Direct metabolic interrogation of dihydrotestosterone biosynthesis from adrenal precursors in primary prostatectomy tissues

Academic Article


  • Purpose: A major mechanism of castration-resistant prostate cancer (CRPC) involves intratumoral biosynthesis of dihydrotestosterone (DHT) from adrenal precursors. We have previously shown that adrenal-derived androstenedione (AD) is the preferred substrate over testosterone (T) for 5a-reductase expressed in metastatic CRPC, bypassing T as an obligate precursor to DHT. However, the metabolic pathway of adrenal-derived DHT biosynthesis has not been rigorously investigated in the setting of primary disease in the prostate. Experimental Design: Seventeen patients with clinically localized prostate cancer were consented for fresh tissues after radical prostatectomy. Prostate tissues were cultured ex vivo in media spiked with an equimolar mixture of AD and T, and stable isotopic tracing was employed to simultaneously follow the enzymatic conversion of both precursor steroids into nascent metabolites, detected by liquid chromatography-tandem mass spectrometry. CRPC cell line models and xenograft tissues were similarly assayed for comparative analysis. A tritium-labeled steroid radiotracing approach was used to validate our findings. Results: Prostatectomy tissues readily 5a-reduced both T and AD. Furthermore, 5a-reduction of AD was the major directionality of metabolic flux to DHT. However, AD and T were comparably metabolized by 5a-reductase in primary prostate tissues, contrasting the preference exhibited by CRPC in which AD was favored over T. 5a-reductase inhibitors effectively blocked the conversion of AD to DHT. Conclusions: Both AD and T are substrates of 5a-reductase in prostatectomy tissues, resulting in two distinctly nonredundant metabolic pathways to DHT. Furthermore, the transition to CRPC may coincide with a metabolic switch toward AD as the favored substrate.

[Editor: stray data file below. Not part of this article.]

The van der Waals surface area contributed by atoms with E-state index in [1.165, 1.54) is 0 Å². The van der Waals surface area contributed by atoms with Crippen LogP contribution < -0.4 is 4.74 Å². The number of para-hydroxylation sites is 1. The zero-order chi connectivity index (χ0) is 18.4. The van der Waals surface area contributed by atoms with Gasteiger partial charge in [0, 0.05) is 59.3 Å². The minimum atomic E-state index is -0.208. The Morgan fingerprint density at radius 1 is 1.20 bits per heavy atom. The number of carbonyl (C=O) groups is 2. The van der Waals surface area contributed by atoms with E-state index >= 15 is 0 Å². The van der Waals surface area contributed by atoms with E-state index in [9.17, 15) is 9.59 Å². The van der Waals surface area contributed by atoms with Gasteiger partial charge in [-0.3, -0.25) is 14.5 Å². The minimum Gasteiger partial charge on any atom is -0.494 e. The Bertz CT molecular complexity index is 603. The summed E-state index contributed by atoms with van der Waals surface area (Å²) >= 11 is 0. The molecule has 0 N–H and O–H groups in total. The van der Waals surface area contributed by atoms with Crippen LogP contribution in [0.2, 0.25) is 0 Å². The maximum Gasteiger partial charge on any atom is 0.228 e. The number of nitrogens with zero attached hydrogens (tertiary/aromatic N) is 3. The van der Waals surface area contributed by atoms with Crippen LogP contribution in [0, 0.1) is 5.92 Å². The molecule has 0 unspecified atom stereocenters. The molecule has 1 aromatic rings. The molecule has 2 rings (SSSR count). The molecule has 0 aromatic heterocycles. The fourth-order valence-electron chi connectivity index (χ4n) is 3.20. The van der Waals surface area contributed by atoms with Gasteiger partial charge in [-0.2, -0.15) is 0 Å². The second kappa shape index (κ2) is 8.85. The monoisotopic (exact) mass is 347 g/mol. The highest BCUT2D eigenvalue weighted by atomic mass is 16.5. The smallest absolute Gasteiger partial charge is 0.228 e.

• Published In

    Digital Object Identifier (doi)

    Pubmed Id

  • 25168388
  • Author List

  • Dai C; Chung YM; Kovac E; Zhu Z; Li J; Magi-Galluzzi C; Stephenson AJ; Klein EA; Sharifi N
  • Start Page

  • 6351
  • End Page

  • 6363
  • Volume

  • 23
  • Issue

  • 20